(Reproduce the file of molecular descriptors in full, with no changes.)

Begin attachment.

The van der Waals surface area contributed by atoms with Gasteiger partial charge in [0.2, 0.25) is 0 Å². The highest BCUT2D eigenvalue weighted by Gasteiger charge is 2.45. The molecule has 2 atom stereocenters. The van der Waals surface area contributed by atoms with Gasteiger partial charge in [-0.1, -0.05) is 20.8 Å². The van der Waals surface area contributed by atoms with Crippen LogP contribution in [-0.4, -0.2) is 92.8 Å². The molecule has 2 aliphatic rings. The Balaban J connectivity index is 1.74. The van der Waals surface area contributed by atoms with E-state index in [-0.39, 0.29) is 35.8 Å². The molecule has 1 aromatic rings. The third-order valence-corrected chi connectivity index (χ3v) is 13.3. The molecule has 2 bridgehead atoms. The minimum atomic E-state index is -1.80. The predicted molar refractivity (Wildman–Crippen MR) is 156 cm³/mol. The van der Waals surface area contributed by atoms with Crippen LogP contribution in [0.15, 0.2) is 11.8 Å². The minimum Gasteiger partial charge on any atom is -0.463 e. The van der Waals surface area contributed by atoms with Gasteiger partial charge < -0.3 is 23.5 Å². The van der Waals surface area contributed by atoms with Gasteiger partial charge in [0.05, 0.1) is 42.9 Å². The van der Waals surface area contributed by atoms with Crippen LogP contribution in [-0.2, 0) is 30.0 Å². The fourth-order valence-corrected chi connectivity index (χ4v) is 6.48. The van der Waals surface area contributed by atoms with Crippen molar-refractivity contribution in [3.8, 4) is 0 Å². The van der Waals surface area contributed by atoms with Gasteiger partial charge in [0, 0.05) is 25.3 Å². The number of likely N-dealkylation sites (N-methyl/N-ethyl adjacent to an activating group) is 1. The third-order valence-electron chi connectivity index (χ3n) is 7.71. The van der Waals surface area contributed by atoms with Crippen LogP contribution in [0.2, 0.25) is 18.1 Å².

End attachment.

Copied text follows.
The van der Waals surface area contributed by atoms with Gasteiger partial charge in [0.2, 0.25) is 0 Å². The highest BCUT2D eigenvalue weighted by Gasteiger charge is 2.45. The molecule has 2 atom stereocenters. The van der Waals surface area contributed by atoms with Gasteiger partial charge in [-0.1, -0.05) is 20.8 Å². The van der Waals surface area contributed by atoms with Crippen LogP contribution in [-0.4, -0.2) is 92.8 Å². The molecule has 2 aliphatic rings. The Balaban J connectivity index is 1.74. The van der Waals surface area contributed by atoms with E-state index in [-0.39, 0.29) is 35.8 Å². The molecule has 1 aromatic rings. The third-order valence-corrected chi connectivity index (χ3v) is 13.3. The molecule has 2 bridgehead atoms. The minimum atomic E-state index is -1.80. The predicted molar refractivity (Wildman–Crippen MR) is 156 cm³/mol. The van der Waals surface area contributed by atoms with Crippen LogP contribution in [0.15, 0.2) is 11.8 Å². The minimum Gasteiger partial charge on any atom is -0.463 e. The van der Waals surface area contributed by atoms with Gasteiger partial charge < -0.3 is 23.5 Å². The van der Waals surface area contributed by atoms with Gasteiger partial charge in [0.05, 0.1) is 42.9 Å². The van der Waals surface area contributed by atoms with Crippen LogP contribution in [-0.2, 0) is 30.0 Å². The fourth-order valence-corrected chi connectivity index (χ4v) is 6.48. The van der Waals surface area contributed by atoms with Crippen molar-refractivity contribution in [3.8, 4) is 0 Å². The van der Waals surface area contributed by atoms with Gasteiger partial charge in [0, 0.05) is 25.3 Å². The number of likely N-dealkylation sites (N-methyl/N-ethyl adjacent to an activating group) is 1. The third-order valence-electron chi connectivity index (χ3n) is 7.71. The van der Waals surface area contributed by atoms with Crippen LogP contribution in [0.2, 0.25) is 18.1 Å².